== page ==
12 Negotiation Tips Every Start-up Entrepreneur Should Know

It’s in Your Interest to Have the Upper Hand

First published in The Indian Fusion
Written by Disha Virk

An Entrepreneur spends a lot of time negotiating in his life, be it with vendors, customers, employees, investors or even family back home. Having spent a lot of time with purchase or supply-chain guys in enterprises, whose primary job is to negotiate day in and day out, there are quite a few tricks !

You won’t learn these things in B-schools as they have been learnt from a lot of first-hand experiences and trial and errors by top Entrepreneurs.

1. Play your cards close to your chest : A lot of times, the buyer will try and de-value your product or service by asking you things you don’t possess even if it isn’t critical for him. It makes you think that this is going towards a no-deal and you invariably quote a lower price. What you can rather do is, do not reveal all you have immediately and instead ask questions like :“What are the 3 critical things you are looking for in this software ?”, when you have the answers, you can project your product better.

2. Create an alibi : You can act as if you do not have the final authority on finalizing a deal, and you have a boss or board or someone to report and answer to. This will ensure that you buy enough time to think over their counter offer, it is never a good idea for a decision maker to negotiate directly. Creating an alibi works fabulously well while avoiding awkward situations while declining unwanted counter offers.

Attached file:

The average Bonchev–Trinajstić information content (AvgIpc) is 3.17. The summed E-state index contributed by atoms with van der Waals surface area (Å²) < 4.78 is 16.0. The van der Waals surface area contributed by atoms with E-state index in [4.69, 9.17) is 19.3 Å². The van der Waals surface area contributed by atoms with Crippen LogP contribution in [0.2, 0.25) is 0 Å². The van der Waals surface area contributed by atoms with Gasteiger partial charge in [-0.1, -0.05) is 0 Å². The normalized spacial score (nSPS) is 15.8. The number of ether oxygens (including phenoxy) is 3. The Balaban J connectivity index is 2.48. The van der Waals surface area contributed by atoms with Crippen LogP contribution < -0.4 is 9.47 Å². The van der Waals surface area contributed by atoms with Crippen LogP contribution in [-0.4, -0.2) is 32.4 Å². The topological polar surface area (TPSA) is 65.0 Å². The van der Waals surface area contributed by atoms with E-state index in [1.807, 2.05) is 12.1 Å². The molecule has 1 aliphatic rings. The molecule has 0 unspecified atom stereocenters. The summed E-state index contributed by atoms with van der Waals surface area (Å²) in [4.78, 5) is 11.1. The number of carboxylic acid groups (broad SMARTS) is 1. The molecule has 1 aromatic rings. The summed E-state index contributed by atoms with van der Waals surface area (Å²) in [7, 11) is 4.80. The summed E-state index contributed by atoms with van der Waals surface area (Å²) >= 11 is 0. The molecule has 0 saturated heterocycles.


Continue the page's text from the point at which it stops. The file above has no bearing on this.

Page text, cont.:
3. Time play : The person who has the holding power or time on his side will be the eventual winner. The one that shows desperation first and shows signs of crumbling under selling pressure or buying pressure will lose. Even if this deal is critical for you to meet your targets, try your best not to let it seep in your behaviour.

4. The “surprised” look : When you first quote a price, the buyer will give you a surprised or startled expression something like “WHAT???”.It makes you feel as if you quoted something really exorbitant or way beyond market standards and your body language starts showing insecurity about losing the customer. Try and hold your fort by giving market standard examples instead of rushing with a lower counter offer.

5. Silence is golden : More often than not, the person that speaks a lot ends up on the losing side. While you are speaking bonkers about your product and stuff, the person in front is busy plotting a strategy to pull you down. Silence is a golden tool, it kind of puts pressure on the buyer to talk in that awkward situation.

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